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Photo: Robert Jack/Flickr

The Canadian housing market has overcome a plunge in oil prices and a wave of new condo units flooding some regional pockets, and according to RBC’s quarterly economic update and provincial outlooks released today, it will continue to rally for the rest of this year.

RBC is forecasting that national existing home sales will increase 5 per cent this year over 2014, making for the second-best year on record at 505,400 units.

With the strong national resale performance, RBC expects to see home prices climb, although the pace at which this happens is projected to remain relatively consistent with last year’s. RBC is predicting a 4.6 per cent increase this year following 2014’s increase of 4.8 per cent.

Low interest rates have been enough to stoke demand in spite of hits taken in oil prices and an influx of condo completions this year, said RBC.

A spike in completions in a market can lead to oversupply causing prices to drop. Earlier this year, Toronto saw a record number of apartment units — mostly condos — completed. In January, 10,400 were completed, which was double the previous monthly record, according to RBC.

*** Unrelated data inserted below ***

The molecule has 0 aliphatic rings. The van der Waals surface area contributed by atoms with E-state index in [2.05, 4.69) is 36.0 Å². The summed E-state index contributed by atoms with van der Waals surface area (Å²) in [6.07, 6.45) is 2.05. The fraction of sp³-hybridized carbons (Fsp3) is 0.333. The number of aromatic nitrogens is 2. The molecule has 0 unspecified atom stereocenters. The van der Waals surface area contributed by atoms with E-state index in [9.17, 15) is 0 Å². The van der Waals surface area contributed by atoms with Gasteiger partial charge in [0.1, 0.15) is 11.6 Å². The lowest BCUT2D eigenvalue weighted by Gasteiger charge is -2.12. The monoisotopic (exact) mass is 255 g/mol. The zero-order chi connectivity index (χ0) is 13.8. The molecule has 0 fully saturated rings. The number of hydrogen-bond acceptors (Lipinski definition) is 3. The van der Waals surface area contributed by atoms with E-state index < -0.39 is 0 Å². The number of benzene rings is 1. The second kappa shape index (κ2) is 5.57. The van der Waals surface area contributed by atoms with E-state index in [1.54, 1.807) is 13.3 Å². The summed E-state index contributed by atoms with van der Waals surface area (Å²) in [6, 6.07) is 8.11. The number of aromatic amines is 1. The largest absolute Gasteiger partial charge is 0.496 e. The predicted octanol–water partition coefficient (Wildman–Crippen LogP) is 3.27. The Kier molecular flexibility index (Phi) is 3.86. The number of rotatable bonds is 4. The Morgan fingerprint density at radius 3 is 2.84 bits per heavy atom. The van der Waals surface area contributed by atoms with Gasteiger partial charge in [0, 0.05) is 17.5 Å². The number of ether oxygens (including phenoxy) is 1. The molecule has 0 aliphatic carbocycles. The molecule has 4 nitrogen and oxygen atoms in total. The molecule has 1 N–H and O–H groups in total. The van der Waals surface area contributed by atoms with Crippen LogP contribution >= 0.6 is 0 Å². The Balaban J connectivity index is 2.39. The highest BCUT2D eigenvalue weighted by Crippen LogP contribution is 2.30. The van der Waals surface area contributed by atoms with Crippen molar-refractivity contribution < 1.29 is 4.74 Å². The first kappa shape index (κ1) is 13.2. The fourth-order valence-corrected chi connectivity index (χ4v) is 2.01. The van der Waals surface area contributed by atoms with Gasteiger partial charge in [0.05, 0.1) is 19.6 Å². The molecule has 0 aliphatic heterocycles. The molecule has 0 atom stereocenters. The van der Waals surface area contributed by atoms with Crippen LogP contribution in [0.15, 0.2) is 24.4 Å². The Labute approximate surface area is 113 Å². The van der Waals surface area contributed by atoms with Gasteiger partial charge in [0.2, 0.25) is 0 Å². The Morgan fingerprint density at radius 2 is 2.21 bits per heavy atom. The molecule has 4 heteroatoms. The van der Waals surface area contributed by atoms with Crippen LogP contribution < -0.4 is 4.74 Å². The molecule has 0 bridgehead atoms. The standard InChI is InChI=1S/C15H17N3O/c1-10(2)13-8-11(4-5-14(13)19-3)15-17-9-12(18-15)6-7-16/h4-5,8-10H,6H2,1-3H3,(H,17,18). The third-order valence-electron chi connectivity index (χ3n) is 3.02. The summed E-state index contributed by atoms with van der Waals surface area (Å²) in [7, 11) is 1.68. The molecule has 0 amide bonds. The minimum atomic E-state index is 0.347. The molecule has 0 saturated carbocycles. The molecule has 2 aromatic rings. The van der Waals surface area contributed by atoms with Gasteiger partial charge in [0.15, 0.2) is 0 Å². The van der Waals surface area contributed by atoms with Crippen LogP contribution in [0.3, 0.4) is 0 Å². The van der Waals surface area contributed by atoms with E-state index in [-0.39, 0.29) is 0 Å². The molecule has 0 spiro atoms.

And more units and homes are on their way through the pipeline in Ontario. Over the first eight months of 2015, housing starts were up 9.3 per cent year-over-year. Province-wide, the bank is predicting starts to hit 64,900 units this year, the highest total in three years. The following year, numbers are expected to decline slightly to 64,300.

This August in British Columbia, RBC said home prices saw their highest annual increase since 2010. Housing starts are forecasted to jump to 33,000 this year, up from 28,356 last year. Like in Ontario, a marginal fall is expected for 2016. RBC expects British Columbia starts to finish 2016 at 31,000.

Although national numbers — and the performance of Ontario and British Columbia — has been strong, that’s not the case in the oil-producing markets.

For instance, Alberta is expected to finish the year at 37,600 starts before plummeting nearly 19 per cent to 30,500 by the end of 2016. This year’s forecast would already be a drop of about 8 per cent.

Nationwide next year, RBC expects interest rates to climb resulting in “a slight easing in resale activity, slowing to 3.2 per cent.”

By the end of 2016, the bank predicts housing starts in Q4 of next year will hit 176,000, down about 8 per cent from this year’s forecasted starts of 192,000.

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